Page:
Elemental and structural analyses of NfnPPy and Pt-NfnPPy.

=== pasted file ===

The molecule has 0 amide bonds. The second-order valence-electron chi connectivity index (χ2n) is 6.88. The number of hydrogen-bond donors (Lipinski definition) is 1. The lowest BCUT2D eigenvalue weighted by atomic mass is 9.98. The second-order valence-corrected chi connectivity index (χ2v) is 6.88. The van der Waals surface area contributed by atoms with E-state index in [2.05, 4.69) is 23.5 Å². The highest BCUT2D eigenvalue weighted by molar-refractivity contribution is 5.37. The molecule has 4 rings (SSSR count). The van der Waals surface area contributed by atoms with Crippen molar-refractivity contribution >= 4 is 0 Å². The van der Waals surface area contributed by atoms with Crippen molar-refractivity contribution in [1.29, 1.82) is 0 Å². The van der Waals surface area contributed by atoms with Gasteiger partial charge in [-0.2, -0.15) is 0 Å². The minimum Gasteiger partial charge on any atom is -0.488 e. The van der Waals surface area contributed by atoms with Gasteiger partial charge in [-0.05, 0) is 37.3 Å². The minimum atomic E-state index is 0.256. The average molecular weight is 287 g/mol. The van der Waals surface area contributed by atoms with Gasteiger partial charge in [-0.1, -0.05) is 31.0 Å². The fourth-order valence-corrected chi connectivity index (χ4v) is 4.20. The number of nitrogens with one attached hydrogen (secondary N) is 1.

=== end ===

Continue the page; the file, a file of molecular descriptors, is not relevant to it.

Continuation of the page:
(a–d) HAADF-STEM images (a,c) and the EDX mapping (b,d) of the marked areas. The elemental mapping of F and S in NfnPPy (b) represents the doping of Nafion®. After Pt loading, the tracing of Pt in Pt-NfnPPy mapping (d) follows the similar tracing of F and S. (e,f) XPS spectra of Pt 4f (e) and S 2p (f). Compared with commercial Pt-C (E-TEK), a positive shift of the peak attributed to metallic Pt is observed. (g) The normalized XANES spectra at the Pt L3 edge of sample Pt(II)-NfnPPy, Pt-NfnPPy, PtO2 and Pt foil. A decreasing trend of WL intensity is shown as PtO2 > Pt(II)-NfnPPy > Pt-NfnPPy > Pt foil. (h) The k3-weighted Fourier transform spectra from EXAFS for Pt(II)-NfnPPy, Pt-NfnPPy, PtO2 and Pt foil. The peaks at ~1.7 Å in the first shell are fitted to the Pt-O contribution and the peaks at ~2.5 Å in the second shell are fitted to the Pt-Pt contribution.